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SpringBoard ELA Level 1 Activity 1.6

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by

Anna Marie Garrett

on 13 September 2013

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Transcript of SpringBoard ELA Level 1 Activity 1.6

Activity 1.6
A Lion's Narrative

Vocabulary that relates to a Narrative
setting
characterization
conflict
resolution
dialogue
first person point of view
narrative
narrative
consisting of or characterized by the telling of a story
a narrator
narrates
fairytale
anecdote
Napoleon was involved in conversation with a colonel of a Hungarian battalion who had been taken prisoner in Italy. The colonel mentioned he had fought in the army of Maria Theresa. "You must have a few years under your belt!" exclaimed Napoleon. "I'm sure I've lived sixty or seventy years," replied the colonel. "You mean to say," Napoleon continued, "you have not kept track of the years you have lived?"

The colonel promptly replied, "Sir, I always count my money, my shirts, and my horses - but as for my years, I know nobody who wants to steal them, and I shall surely never lose them."
Embedded Assessment 1.1 will be a personal narrative.
Read "Academic Vocabulary" on p 12.

Read "Narrative Writing."
Read...
Explain why people like narratives.
What do you already know about "The Lion King" or Disney Movies in general?
As we watch the clip...
Seat 1 will take notes about the setting with exact details and sensory language.
Seat 2 will take notes about the feelings of the characters using exact nouns and vivid adjectives.
Seats 3 & 4 will take notes about the important dialogue, trying to capture the actual wording.
All 1's will meet by the television, all 2's will meet by the vertical file (by the bookcases), and all of the 3's and 4's will meet back by my desk.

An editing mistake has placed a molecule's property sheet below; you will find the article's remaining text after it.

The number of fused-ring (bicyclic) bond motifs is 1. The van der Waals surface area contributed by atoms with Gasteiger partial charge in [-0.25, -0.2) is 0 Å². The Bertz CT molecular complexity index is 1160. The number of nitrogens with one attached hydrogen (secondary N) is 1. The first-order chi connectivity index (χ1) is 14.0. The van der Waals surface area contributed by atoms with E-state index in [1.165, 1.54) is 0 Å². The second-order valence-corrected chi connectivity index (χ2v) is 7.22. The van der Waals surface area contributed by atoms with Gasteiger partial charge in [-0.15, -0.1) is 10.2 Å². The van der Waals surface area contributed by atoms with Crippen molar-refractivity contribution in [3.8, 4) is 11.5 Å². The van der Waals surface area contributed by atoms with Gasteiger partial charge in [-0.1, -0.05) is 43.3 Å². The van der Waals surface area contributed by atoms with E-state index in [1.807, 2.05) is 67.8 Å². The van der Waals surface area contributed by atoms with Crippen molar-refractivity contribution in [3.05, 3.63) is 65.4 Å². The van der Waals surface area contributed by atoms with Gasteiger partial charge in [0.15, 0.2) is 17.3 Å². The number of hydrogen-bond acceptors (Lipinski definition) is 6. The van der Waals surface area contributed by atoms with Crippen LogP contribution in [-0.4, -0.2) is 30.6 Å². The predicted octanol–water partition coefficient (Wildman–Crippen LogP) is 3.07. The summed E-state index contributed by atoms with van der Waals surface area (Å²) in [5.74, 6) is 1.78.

Now return to your team, in a round robin, starting with seat 1, give the information from your column to the other members of your group.
Now we will share out our information.
Read...
The Word Connections box on p 13.
The Academic Vocabulary box.
Write or Sketch the sequence of events for this clip for number 2.
As you do the Writing Prompt for number 3, you may want to take a quick look at what we said goes into a good personal narrative from the Writing Workshop 4 handout. Also, STAY in character, use "I" instead of Nala/Simba or he/she when talking about your character.
All 1's will meet by the television, all 2's will meet by the vertical file (by the bookcases), and all of the 3's and 4's will meet back by my desk.
Now return to your team, in a round robin, starting with seat 1, give the information from your column to the other members of your group.
Now we will share out our information.
Theorize why people have such a strong need for narratives to be told in chronological order.
Explain what difference the point of view makes on the story that is told.
Explain how plot sequencing, dialogue, setting, and the characters’ feelings are interconnected in a narrative.
The paragraph and chart at the top of p 14.
Read number 1, then with your face partner fill in the chart with no less than ten words in each column.
Read number 2 on p 15, we will mark the text together.
Read number 3 and go back and mark the text of the personal narrative that you wrote on p 13
For Homework you will re-write your personal narrative adding in all of the transitions, sensory language, and dialogue.
When you write dialogue remember these examples:
"Quick, run over here," summoned Zazu.
"Nala," chided Simba, "everything will be just fine."
Read...
Speculate why sensory details have such a profound effect on our judgment of whether a story is just good or REALLY good.
Full transcript